With 250g of the dough left after two 500g loaves, I mixed in some soaked fruit, spice, and the soaked bottom of the fruited all bran breakfast cereal bag, and left the mixture to rise in some muffin tins...rather delicious upcycled breakfast cereal, the dusty small bits which would have gone in the bin!  I got six nice fruity breakfast buns.

Monday, 6 March 2017

Garden Wildlife

With a new garden very close to the Open Countryside we are having a lovely selection of birds visiting...and later today I shall be going out to top up all the feeders, clean out the water trays and trying to get closer to the blackbird which visits for his mealy worms.

Caught through the very dirty patio windows is this frequent visitor.  Its wonderful to see his strutting around the garden with the sunlight showing off his wonderful feathers.  The blackcaps are frequent visitors as are the Coal tits..yesterday we saw a thrush and then there are all the usuals!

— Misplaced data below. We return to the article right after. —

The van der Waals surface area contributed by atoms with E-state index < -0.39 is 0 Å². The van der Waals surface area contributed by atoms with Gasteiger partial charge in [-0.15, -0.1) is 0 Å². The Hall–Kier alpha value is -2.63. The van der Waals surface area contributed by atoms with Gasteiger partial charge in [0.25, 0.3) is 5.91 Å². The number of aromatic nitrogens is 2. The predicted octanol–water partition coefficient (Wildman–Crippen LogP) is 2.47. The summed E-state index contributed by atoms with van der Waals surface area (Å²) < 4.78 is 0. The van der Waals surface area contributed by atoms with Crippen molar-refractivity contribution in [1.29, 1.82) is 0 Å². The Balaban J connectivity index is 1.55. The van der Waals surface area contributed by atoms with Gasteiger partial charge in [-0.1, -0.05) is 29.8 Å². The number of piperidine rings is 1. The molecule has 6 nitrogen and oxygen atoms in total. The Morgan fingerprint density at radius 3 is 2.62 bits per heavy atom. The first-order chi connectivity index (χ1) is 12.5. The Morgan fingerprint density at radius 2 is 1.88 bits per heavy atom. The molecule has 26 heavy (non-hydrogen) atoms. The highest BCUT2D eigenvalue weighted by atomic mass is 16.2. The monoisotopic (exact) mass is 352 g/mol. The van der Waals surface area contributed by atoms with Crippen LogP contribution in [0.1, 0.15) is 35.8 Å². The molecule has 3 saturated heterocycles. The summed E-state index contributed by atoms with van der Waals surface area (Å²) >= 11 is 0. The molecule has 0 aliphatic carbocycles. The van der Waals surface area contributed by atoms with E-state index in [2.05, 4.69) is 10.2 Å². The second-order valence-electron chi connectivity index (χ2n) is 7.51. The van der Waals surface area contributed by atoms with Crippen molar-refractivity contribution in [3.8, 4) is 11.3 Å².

This is the view I get from the living room bay window, when I stand and stare to see what the weather is like!

San Francisco Sourdough

One of the March bake challenges on our Facebook Webpage is San Francisco Sourdough.  It worked really following the techniques...but I don't have a 1kg basket and for just the two of us two smaller loaves means than I can freeze one.